While Copland has worked off and on with Greg Osby over the years, he has only recently recorded with him, specifically on two subtle and sublime albums on Nagel-HeyerRound and Round, and the followup, Night Call. "Where to start?" says Copland. "He plays lines unlike any other saxophonist; absolutely unique. There are many saxophonists who draw from different sources and mold their influences into something original. Greg is familiar with all these sources, knows them as well as the next guy, but at some point in his developmentit's as if Salvador Dali had been painting like Rembrandt, and then one day stopped on a dime and said, 'Wait, I'm going to paint like Dali now, that's the end of Rembrandt.' And here's Greg who all of a sudden developed this entirely new way of approaching linear development on the instrument that is totally unlike anything I've ever heard.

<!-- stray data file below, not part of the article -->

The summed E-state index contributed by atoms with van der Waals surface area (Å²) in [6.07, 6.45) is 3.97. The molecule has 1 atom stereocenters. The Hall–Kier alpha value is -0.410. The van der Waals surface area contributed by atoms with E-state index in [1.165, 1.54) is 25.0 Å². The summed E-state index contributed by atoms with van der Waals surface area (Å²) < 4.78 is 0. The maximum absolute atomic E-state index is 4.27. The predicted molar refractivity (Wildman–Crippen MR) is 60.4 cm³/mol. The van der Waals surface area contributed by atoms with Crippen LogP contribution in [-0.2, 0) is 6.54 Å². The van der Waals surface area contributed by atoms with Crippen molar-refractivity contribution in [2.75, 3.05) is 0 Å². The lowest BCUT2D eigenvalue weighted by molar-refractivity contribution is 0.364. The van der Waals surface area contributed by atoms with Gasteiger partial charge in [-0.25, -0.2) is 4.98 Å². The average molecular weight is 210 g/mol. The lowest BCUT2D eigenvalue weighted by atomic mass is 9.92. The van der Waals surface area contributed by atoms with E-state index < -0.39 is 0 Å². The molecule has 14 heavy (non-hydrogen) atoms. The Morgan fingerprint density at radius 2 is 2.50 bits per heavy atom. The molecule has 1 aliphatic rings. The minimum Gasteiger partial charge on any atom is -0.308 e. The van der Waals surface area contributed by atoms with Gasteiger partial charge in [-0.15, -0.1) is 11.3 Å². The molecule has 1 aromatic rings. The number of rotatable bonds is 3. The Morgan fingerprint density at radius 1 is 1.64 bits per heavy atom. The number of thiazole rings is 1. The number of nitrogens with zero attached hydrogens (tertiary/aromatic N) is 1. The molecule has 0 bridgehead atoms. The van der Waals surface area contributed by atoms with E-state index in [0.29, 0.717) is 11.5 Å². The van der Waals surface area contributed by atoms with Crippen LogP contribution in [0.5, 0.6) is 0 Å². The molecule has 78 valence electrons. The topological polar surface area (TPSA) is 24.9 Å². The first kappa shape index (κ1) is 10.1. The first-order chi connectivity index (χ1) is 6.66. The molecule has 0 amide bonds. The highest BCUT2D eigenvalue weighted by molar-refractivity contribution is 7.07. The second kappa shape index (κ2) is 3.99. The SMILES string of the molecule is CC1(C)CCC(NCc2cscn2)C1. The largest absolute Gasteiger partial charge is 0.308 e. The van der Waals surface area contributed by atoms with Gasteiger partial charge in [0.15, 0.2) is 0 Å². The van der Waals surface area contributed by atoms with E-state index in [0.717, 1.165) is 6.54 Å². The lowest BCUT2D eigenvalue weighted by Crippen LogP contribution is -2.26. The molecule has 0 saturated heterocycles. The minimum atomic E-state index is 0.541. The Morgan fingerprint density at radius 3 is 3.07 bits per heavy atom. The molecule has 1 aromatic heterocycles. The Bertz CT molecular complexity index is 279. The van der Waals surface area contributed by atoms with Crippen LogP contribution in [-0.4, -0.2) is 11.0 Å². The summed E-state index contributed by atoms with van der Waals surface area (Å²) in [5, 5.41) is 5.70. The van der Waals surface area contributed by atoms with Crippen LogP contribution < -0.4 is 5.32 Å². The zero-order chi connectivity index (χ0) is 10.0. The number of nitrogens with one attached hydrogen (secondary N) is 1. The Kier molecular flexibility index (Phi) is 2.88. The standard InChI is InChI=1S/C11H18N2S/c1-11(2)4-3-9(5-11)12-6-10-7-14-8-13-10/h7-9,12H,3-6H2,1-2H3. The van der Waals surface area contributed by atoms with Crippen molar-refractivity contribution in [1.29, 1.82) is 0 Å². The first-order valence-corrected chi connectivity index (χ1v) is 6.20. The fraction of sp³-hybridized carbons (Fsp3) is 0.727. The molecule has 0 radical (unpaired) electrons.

"There are several things linking us together," continues Copland. "A great friendship, a genuine artistic and professional respectbut even more important, the desire to get off the foundation tonality and add to it and paint around it. We each do this in a different way, which is cooltwo palettes going at once.
"This is how we met," concludes Copland. "We knew each other, and played together a bit. In the '90s I had the quintet that recorded Stompin' with Savoy. Bob Berg was the regular tenor player, and he couldn't make some gigs coming up. I tried a couple of cats who were logical choices to fill in, who played in a similar direction, and they were busy. I was speaking with my friend Bob Belden, the composer/arranger/saxophonist/producer, and asked his advice. He said, 'What about Osby?' I said, 'But it's a tenor chair,' and he said, 'So what? Rewrite the book.' Bob and I know each other very well, from working in his band many years, and we can almost read each other's mind. I said, 'You know, you're right.' I rewrote the book, and Greg played the pants off it. So that's when we began working together more. When the opportunity arose, doing a duo record seemed like a natural."